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Sanaz Masoumi MFA’24 reflects literature and culture in her wearable art

by Linda Lenhoff,

Out of the blue last summer, Sanaz Masoumi MFA’24, decided to contact the Portland Fashion Week organizers to see how she might be able to attend or be a designer for them next year. “The owner of the Fashion Week gave me a hello in Farsi in response. He said he’d like to showcase my art as a featured designer this year.” Masoumi only had three weeks to get ready for the show and put together seven additional designs. Even more exciting, she’s been asked to attend next year’s annual New York Fashion Week.

Portland Fashion Week served as Masoumi’s first show in the United States, but it’s far from the first showcase of her work. The Iran-born designer had previous shows there and created a small clothing brand. “But in Iran,” she says, “we can’t have runway fashion shows. Instagram is kind of our runway fashion show.”

Three years ago, Masoumi managed a group of six other designers to bring a fall/winter collection to life with 100 special outfits. “Our exhibition was sealed by authoritarians just two hours after opening because models in the Instagram photos didn’t have a hijab on their head,” she said. She had canceled events twice before and considered emigrating since 2015.

Masoumi felt welcomed by PNCA, where she is working toward an MFA in Applied Craft and Design. “After deciding to leave my country because of the restrictions, I started applying for universities,” Masoumi says. “I like the atmosphere and especially the campus, where all of the shops are together.” Masoumi also calls out Applied Craft + Design Program Department Chair Sara Huston for her great teaching and support. “My mom says, 'She saved your life,'” Masoumi adds, as Huston helped her come to Portland.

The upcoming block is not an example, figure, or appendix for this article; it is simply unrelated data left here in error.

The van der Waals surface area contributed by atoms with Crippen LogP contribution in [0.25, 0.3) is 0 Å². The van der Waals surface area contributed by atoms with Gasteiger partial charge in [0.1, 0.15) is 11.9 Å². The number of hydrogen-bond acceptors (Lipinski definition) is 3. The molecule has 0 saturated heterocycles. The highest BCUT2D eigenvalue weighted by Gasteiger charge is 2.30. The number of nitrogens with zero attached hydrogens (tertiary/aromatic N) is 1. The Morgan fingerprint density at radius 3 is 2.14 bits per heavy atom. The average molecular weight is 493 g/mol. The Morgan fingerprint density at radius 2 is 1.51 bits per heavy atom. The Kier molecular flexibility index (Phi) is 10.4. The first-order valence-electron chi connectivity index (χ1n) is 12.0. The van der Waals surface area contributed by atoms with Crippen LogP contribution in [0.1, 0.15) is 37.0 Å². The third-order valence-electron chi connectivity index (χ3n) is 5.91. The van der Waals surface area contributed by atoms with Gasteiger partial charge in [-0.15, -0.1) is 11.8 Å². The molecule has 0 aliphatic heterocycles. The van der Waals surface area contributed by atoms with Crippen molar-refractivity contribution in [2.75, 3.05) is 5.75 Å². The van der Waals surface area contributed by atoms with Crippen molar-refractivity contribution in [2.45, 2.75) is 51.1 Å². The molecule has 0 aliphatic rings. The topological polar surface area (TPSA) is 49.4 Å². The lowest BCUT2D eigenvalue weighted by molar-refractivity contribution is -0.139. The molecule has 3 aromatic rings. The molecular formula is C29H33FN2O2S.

Masoumi feels welcomed by the United States. “The responses to my clothes from Portland Fashion Week were lovely and satisfying for me because the moment I entered with my pieces, everyone said, ‘Wow, these are outstanding!’” The organizers immediately offered to feature her work for four more nights and have a special show with models.

Masoumi draws inspiration from Persian weaving and rugs in her clothing designs. On her Instagram, she says her creative journey is inspired by Kurdish Kilim patterns and that her curiosity surrounds “the intersection of art and fashion … Each stitch and color tells a story, capturing cherished memories.”

Watch Masoumi create a piece on her Instagram.

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